Shopify is not highly optimized for mobile or desktop. It's totally functional, but as your site and traffic grow, you'll start to see hits to performance. Adopting headless Shopify allows you to dramatically decrease page load times.
Studies show that each second you shave off of site load time translates to a 2% increase in conversion rate.
Additionally, in July of 2018 (mobile) and as far back as 2010 (desktop) - Google used site speed when determining page rank. You could fall to the second page of Google (a.k.a. The Pit of Despair) due to page load time.
The good news is that when you take your site headless, you’re leaving the world of Shopify and entering the world of everything else that makes up the internet. There are a plethora of tools, services, and teams that can make the transition easier. There are Product Information Management (PIM) solutions to enable even more seamless omnichannel experiences. There are Content Management Systems (CMS) that let you update the content of your site more frequently and easily than you could even with Shopify. There are optimization tools that let you make granular changes—on your own—and see the results in real-time.
Going headless means rebuilding your site from the ground up. While you may be able to take some design features with you from your Shopify Plus store, everything else is being built.
When it comes to a timeline there are a lot of variables, but it can take anywhere from 2-5 months depending on what existing assets you have. If you have all of your product DataWell-structured in Shopify, a well-defined creative process for generating images and content, and an organization that’s excited to make the transition, you can be closer to the 2-month end of that spectrum.
Conversely, if your data, processes, and imagery are a little bit scattered and not in tools that can easily be connected to, or you’re having to drag teams kicking and screaming out of the world of Shopify apps and into the realm of purpose-built tooling, it will take more time.
Everybody has a plan until they get punched in the mouth.
With a whole new site, there’s bound to be some hiccups. This is a major restructuring of your online presence. It may be wise to consider an “early access launch” to some of your most valuable customers, gather feedback on anything, and test things out in the real world. This can help you get a Minimum Viable Product (MVP) launch out and in the wild so when you do roll out the whole new site, everything goes off without a hitch!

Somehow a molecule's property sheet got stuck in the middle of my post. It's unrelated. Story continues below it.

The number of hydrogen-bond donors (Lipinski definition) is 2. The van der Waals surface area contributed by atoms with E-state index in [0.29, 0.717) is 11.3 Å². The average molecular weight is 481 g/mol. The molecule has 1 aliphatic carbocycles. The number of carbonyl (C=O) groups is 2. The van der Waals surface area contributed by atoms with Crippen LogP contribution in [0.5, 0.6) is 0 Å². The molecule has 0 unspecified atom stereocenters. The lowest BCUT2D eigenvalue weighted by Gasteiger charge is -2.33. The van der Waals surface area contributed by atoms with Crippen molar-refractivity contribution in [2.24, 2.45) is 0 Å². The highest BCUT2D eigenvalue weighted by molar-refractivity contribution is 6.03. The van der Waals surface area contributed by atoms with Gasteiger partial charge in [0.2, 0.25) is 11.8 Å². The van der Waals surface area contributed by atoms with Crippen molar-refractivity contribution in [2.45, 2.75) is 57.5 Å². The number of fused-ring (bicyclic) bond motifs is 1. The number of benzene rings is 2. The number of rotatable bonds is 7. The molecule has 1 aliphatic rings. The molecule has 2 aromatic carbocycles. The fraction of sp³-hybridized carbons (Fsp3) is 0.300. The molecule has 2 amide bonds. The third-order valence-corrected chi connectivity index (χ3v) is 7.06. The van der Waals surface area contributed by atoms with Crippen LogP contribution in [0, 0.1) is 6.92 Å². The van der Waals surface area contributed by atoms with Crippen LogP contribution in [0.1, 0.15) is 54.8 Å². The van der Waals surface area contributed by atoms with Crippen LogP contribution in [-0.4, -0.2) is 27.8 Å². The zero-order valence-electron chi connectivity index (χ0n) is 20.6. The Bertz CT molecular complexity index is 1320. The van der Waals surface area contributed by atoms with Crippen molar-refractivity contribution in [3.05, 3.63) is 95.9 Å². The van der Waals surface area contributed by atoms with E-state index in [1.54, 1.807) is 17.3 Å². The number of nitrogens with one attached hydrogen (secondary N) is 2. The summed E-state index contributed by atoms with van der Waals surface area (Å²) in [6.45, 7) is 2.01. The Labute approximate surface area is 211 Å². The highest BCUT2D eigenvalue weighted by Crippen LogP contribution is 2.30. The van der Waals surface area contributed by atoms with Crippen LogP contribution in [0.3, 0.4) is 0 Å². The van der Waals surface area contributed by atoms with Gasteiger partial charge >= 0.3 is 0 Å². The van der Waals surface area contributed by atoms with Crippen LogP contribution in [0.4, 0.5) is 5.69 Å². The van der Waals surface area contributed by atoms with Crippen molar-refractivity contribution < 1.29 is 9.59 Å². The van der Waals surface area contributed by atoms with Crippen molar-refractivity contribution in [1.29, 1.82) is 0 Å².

Building a performant site on modern web tools that incorporates development best practices and is easy for internal users to maintain takes experienced engineers, project managers, and architects. For a 2-5 month engagement, we would expect a budget of roughly $200k-$600k. There’s also going to be ongoing maintenance and update costs that you’ll want to consider either bringing someone in-house to do the support for ($100k-$150k/year total cost), or keeping an agency on retainer for - typically $5k-$10k a month. This is part of the reason we typically see larger and/or growing businesses make the leap. It’s not a cheap investment, but it will propel your business to the next level.
You will find cheaper agencies, but time and time again the old saying is true, "You can have fast, good, or cheap. Pick two." We have come in behind 'cheap' agencies on more than one occasion and spent a lot of time (and therefore money) cleaning up messy code and unraveling webs of weird dependencies that ultimately cost companies more than if they’d done it right the first time.
With an investment of this size, do yourself a favor and pick a partner who wants to see you successful, not an agency who wants the cash and your logo on their site.
Here are five questions to ask your dev agency before signing:
When you go headless, you’re getting into the business of running a website. It’s important to hire the right partners or internal team to support your website. That way your team can focus on the customer experience and product offering rather than managing a website. There are ongoing maintenance and costs associated with running a website, and they require specialization, unlike Shopify Plus.
Whether it’s building a headless Shopify site or finding ways to automate and optimize your existing Shopify platform, we want you to use the right tool for the job. We always start with this question: what is your biggest challenge or mission? Then we make a recommendation for how to achieve that, even if it means suggesting a solution that has you working with someone else, or forgoing custom development work altogether.
At Assemble, we’re developers who specialize in helping retailers scale and grow their business by implementing technology that works as desired—not just as designed. We want to see our clients successful not just after we’ve completed the first scope of work but for years to come. We’ve developed our Everday Retail Blueprint that helps identify the ways in which your business can scale and grow, the tools that best support that growth, and a plan that fits your business goals and constraints.